Hence my Brangelina reference! People always laughed, (that laugh of recognition), but I’ll never know if they actually believed me when I admitted my drifting off was, oddly, often in Brangelina’s direction. Firstly, my thoughts would wander to how likely it was that such a fairy tale of talent, beauty, making a difference in the world and looking gorgeous to boot could ever last? Then I became worried about her bold mastectomy statement, and post-op about the marvels of modern day constructive surgery. Suffice to say, though, my sharing made the point.

People connected to my example and learned from it about the challenge we face in remaining mindfully connected to the thinker’s thinking: where it is now, and where it might be going next?

Now it turns out that I was right! I did need to be concerned about them, as recent ‘news’ reports testify. On a recent long-haul flight I had the delicious joy of re-watching Mr & Mrs Smith, made poignant by the news of their impending divorce. It’s at times like this I find myself wondering if I should seriously be trying to get hold of them (well, at least Brad) and offer them the gift of a Thinking Session! If they had the Ten Components as a checklist for living at the moment, we might be looking at the fairytale’s next triumphant chapter, instead of its horribly predictable disguise.

I know a thing or three about divorce! I know how relationships can fold in on themselves, about how love can crumble into the rubble of disconnected resentment in the absence of what we know a Thinking Environment can provide:

    • When we no longer listen to one another with genuine interest, and without interruption,
    • When we think the other’s weaknesses outweigh our own, that we are a better, more superior form of human being than they are
    • When we are filled with an urgency to be done with them, to move them out of our way. When we no longer have time for them,
    • When all, or even mostly, what we can focus on, are their faults and failings, rather than on their beauty, goodness and truth,
    • When we don’t care, anymore, about how they feel – and maybe we actually want them to feel hurt,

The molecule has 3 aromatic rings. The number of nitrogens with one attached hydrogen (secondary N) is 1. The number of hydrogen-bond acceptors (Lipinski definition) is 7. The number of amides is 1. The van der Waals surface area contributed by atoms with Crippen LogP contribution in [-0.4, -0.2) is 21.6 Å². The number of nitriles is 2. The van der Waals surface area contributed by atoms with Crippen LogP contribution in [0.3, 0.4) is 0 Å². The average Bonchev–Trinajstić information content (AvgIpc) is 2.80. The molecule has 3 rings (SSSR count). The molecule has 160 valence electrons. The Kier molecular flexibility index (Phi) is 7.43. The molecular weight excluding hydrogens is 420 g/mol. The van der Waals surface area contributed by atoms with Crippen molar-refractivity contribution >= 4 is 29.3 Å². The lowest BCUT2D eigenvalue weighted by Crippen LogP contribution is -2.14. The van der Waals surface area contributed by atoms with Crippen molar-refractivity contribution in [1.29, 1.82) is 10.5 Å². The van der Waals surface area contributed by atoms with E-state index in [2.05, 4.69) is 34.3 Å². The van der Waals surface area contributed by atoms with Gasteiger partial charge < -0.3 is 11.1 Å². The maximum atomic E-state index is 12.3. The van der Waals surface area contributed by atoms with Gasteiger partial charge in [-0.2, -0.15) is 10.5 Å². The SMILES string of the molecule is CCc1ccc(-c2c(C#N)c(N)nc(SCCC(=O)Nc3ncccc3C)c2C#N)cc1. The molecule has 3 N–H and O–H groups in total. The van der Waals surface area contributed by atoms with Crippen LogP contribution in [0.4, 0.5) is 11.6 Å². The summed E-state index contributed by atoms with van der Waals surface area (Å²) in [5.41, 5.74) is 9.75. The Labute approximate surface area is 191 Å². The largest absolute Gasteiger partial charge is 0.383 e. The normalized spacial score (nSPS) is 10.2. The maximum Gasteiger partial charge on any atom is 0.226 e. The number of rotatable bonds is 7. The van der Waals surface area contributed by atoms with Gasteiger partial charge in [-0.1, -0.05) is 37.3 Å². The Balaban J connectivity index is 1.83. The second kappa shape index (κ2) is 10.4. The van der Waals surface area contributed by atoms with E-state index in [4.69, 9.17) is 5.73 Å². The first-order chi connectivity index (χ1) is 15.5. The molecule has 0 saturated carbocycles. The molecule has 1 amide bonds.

• When we no longer want to know the cutting edge of where they are striving to go in their thoughts and ideas. When we no longer consider the possibility that they could create a breakthrough solution to save us from the mess we are in, when all that matters to us is that we trump their thinking with our own,
    • When we do not want to face them, or ourselves, tell the truth, or face the hard facts,
    • When the ways in which they differ from us do not meet our expectations, are no longer of genuine interest, no longer valued by us as adding enrichment to our lives,
    • When what we assume to be the truth about them limits our ability to love and respect them,
    • And when we want to move them out of our sight, instead of create a space for them that tells them we care, and that they matter.

When this happens, it’s game over! How could it not be? And yet……turning around any one of these could signal a new possibility – it could, and it does.

And because the Ten Components of a Thinking Environment make way for each other, and need each other for each to thrive, I am sure that if someone could listen to Brad and Angelina with genuine interest: that dispassionate, yet deeply connected witnessing of the other that happens in a Thinking Session, could lead to the restoring of possibility for them. It could lead to the strengthening of an accurate relationship to their reality, even as they become disillusioned with their own fairytale.

In his book Thoughts Without A Thinker, Mark Epstein talks about how “the relentless demand to make relationships flawless squeezes the life out of them.” He goes on to add that “all usual efforts to achieve solidity (certainty, security) are ultimately doomed.” But, one of “the most compelling things about the Buddhist view of suffering is the notion that the causes of suffering are also the means of release.” It is the sufferer’s perspective that determines whether a given realm is a vehicle for an awakening or for further bondage.

What an enormous gift it is, then, that we can listen to each other, treat each other, in such a way that a person’s view of their reality can shift profoundly, and that in the presence of a Thinking Partner, we really can spin gold out of straw!

On being the bigger person..

October 2016

I’ve been taking a further look at the human dilemmas that arise in our relationship to conflict.